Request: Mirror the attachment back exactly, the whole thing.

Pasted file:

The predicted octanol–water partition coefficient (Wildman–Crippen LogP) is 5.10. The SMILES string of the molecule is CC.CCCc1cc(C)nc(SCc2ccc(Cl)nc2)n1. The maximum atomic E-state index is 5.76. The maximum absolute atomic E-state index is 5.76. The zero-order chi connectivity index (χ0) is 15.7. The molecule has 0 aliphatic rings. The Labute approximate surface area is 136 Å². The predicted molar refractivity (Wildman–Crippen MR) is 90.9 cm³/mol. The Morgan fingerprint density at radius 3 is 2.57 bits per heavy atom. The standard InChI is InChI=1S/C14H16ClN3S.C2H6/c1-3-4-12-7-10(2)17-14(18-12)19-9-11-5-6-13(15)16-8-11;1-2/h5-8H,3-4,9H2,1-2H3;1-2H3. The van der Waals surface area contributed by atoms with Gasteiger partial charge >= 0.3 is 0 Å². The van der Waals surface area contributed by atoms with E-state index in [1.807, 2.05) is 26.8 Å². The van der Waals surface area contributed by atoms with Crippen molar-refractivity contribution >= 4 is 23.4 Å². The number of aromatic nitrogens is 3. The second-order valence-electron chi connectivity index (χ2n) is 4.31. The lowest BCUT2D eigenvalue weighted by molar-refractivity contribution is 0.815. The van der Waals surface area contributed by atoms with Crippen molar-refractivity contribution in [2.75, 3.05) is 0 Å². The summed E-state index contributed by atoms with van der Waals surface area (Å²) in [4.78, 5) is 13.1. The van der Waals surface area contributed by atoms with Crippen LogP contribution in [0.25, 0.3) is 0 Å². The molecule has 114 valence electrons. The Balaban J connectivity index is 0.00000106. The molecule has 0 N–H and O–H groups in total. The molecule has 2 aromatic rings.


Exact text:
The predicted octanol–water partition coefficient (Wildman–Crippen LogP) is 5.10. The SMILES string of the molecule is CC.CCCc1cc(C)nc(SCc2ccc(Cl)nc2)n1. The maximum atomic E-state index is 5.76. The maximum absolute atomic E-state index is 5.76. The zero-order chi connectivity index (χ0) is 15.7. The molecule has 0 aliphatic rings. The Labute approximate surface area is 136 Å². The predicted molar refractivity (Wildman–Crippen MR) is 90.9 cm³/mol. The Morgan fingerprint density at radius 3 is 2.57 bits per heavy atom. The standard InChI is InChI=1S/C14H16ClN3S.C2H6/c1-3-4-12-7-10(2)17-14(18-12)19-9-11-5-6-13(15)16-8-11;1-2/h5-8H,3-4,9H2,1-2H3;1-2H3. The van der Waals surface area contributed by atoms with Gasteiger partial charge >= 0.3 is 0 Å². The van der Waals surface area contributed by atoms with E-state index in [1.807, 2.05) is 26.8 Å². The van der Waals surface area contributed by atoms with Crippen molar-refractivity contribution >= 4 is 23.4 Å². The number of aromatic nitrogens is 3. The second-order valence-electron chi connectivity index (χ2n) is 4.31. The lowest BCUT2D eigenvalue weighted by molar-refractivity contribution is 0.815. The van der Waals surface area contributed by atoms with Crippen molar-refractivity contribution in [2.75, 3.05) is 0 Å². The summed E-state index contributed by atoms with van der Waals surface area (Å²) in [4.78, 5) is 13.1. The van der Waals surface area contributed by atoms with Crippen LogP contribution in [0.25, 0.3) is 0 Å². The molecule has 114 valence electrons. The Balaban J connectivity index is 0.00000106. The molecule has 0 N–H and O–H groups in total. The molecule has 2 aromatic rings.